Age: 26 years
Occupation: Systems engineer
Working diagnosis: Pulmonary arterial hypertension
The patient had been diagnosed with a hemodynamically insignificant VSD at age 2 years. No further follow-up had been arranged, and his upbringing was unremarkable.
The patient was well until age 18 when he developed breathlessness, palpitations, and chest pain. After 3 years of symptoms, at age 21, he sought attention and a workup ensued.
TTE showed no VSD, but the right heart was enlarged. The estimated RV systolic pressure was 110 mm Hg. A right heart catheterization measured a mean pulmonary artery pressure of 97 mm Hg. Secondary causes of PAH were excluded. He was diagnosed with IPAH.
The patient was offered heart-lung transplant but declined. He also refused prostanoid therapy and was subsequently started on oxygen, warfarin, and sildenafil.
Initially, the patient noted marked improvement on sildenafil. At reassessment 3 months later, his myocardial oxygen consumption had increased from 15.2 mL/kg/min (predicted value, 42.9%) to 20.3 mL/kg/min, and he was able to manage 12 minutes of the Bruce protocol.
At age 26, the patient was admitted to his local hospital with a productive cough, breathlessness, coryzal symptoms, left-sided pleuritic chest pain, and groin pain. Antibiotics were started at his local hospital, and he was transferred to a tertiary care facility for further care.
Comments: PAH is one of five causes of pulmonary hypertension (as outlined in the current classification from the 2003 Third World Symposium on Pulmonary Arterial Hypertension) and is defined as a mean pulmonary artery pressure higher than 25 mm Hg at rest or higher than 30 mm Hg with exercise (in the context of an elevated pulmonary vascular resistance > 3 Wood units or > 240 dyn/sec/cm −5 ). Known secondary causes include connective tissue disease, congenital left-to-right shunts, HIV, and drugs and toxins. Otherwise, it is termed idiopathic or familial (IPAH or FPAH, respectively). In this patient, the absence of a VSD now makes it unlikely that this was related to his pulmonary hypertension.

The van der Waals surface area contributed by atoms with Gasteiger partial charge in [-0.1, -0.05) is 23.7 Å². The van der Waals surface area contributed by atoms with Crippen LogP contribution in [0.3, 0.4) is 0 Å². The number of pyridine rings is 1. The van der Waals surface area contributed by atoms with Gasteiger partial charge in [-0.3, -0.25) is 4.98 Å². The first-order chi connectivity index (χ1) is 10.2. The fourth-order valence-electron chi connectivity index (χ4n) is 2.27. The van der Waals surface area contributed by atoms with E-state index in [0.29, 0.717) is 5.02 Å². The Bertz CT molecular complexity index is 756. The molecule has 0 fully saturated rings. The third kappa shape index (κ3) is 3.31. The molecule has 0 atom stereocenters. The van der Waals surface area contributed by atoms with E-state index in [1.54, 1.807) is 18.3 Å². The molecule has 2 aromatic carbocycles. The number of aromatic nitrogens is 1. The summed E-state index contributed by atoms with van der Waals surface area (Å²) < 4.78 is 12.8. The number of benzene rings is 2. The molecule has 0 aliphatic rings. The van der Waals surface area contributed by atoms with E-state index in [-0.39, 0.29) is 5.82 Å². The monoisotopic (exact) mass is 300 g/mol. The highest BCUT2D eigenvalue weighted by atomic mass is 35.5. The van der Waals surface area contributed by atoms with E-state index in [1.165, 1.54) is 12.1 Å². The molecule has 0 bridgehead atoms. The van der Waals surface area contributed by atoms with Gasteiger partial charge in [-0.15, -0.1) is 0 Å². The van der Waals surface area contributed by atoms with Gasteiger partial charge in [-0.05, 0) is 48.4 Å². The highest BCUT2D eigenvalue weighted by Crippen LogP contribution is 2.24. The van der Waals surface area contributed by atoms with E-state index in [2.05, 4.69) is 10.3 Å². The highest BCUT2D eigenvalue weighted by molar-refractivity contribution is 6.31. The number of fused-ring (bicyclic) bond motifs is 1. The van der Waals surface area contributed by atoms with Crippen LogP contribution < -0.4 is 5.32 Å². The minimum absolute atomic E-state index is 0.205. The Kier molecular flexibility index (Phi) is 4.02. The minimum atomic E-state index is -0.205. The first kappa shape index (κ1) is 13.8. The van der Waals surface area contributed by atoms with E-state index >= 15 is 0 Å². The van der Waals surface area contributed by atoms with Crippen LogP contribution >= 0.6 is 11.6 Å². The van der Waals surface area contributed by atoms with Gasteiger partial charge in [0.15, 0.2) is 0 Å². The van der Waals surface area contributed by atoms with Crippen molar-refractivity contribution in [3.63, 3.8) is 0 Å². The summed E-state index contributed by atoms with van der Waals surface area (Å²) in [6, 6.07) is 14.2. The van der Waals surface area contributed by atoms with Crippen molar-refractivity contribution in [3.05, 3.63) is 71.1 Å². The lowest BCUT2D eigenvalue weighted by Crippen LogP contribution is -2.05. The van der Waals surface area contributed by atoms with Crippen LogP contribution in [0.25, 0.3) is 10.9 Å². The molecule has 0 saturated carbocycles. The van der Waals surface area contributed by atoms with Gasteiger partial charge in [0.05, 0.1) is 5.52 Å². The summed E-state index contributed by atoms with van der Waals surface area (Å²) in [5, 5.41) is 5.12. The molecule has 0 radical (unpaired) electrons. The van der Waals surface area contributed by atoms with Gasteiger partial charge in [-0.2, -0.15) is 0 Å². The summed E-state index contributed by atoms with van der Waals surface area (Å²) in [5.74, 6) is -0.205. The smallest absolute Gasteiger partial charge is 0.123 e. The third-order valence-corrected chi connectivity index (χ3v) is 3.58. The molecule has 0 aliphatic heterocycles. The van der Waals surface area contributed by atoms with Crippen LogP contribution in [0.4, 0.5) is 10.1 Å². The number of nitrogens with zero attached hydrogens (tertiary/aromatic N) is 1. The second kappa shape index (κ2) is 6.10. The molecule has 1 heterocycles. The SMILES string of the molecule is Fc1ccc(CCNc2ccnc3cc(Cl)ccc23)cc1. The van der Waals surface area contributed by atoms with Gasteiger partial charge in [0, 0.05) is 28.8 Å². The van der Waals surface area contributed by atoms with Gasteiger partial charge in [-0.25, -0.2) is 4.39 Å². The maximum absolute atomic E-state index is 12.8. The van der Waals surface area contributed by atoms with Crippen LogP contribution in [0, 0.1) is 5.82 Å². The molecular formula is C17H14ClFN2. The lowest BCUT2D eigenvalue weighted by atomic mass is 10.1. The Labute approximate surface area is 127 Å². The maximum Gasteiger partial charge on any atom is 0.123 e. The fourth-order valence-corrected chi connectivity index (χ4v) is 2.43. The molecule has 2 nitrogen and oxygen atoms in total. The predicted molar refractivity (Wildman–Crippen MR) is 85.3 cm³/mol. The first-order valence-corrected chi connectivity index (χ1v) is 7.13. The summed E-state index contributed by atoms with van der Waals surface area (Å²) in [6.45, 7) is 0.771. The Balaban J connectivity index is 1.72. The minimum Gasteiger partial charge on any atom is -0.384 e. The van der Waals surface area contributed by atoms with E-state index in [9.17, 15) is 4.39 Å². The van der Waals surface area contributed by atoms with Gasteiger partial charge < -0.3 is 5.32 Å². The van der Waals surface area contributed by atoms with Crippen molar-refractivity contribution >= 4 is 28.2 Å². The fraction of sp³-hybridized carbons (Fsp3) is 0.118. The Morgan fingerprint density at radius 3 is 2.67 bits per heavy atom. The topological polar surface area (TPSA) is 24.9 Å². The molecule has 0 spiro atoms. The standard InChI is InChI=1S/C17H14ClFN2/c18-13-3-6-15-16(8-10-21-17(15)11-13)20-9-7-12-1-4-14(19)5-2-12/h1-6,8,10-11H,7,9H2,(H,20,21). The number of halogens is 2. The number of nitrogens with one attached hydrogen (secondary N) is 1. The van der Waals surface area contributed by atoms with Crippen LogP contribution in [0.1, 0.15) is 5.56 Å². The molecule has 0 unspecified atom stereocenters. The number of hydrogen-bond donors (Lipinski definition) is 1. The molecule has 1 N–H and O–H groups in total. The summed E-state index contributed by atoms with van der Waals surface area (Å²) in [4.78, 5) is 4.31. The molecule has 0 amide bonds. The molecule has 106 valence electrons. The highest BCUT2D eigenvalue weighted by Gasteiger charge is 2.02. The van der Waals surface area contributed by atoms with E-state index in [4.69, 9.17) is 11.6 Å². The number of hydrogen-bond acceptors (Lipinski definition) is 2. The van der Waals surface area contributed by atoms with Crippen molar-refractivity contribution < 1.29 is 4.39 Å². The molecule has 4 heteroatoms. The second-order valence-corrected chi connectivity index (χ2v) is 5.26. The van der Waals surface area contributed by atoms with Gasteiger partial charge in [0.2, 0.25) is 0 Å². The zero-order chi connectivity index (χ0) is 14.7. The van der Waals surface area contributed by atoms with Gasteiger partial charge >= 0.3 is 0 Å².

PAH is rare, and carries a poor prognosis (predicted median survival for IPAH patients is 2.8 years). Although the condition is more common in women, men are also affected. Symptoms are nonspecific, and patients may appear deceptively well. Clinical detection therefore can be difficult and result in delay of appropriate treatment.
The velocity of the regurgitant jet through the tricuspid valve allows an assessment of RV systolic pressure (a value of > 2.8 m/sec is considered elevated). However, the predictive accuracy of the peak velocity diminishes in the setting of PAH.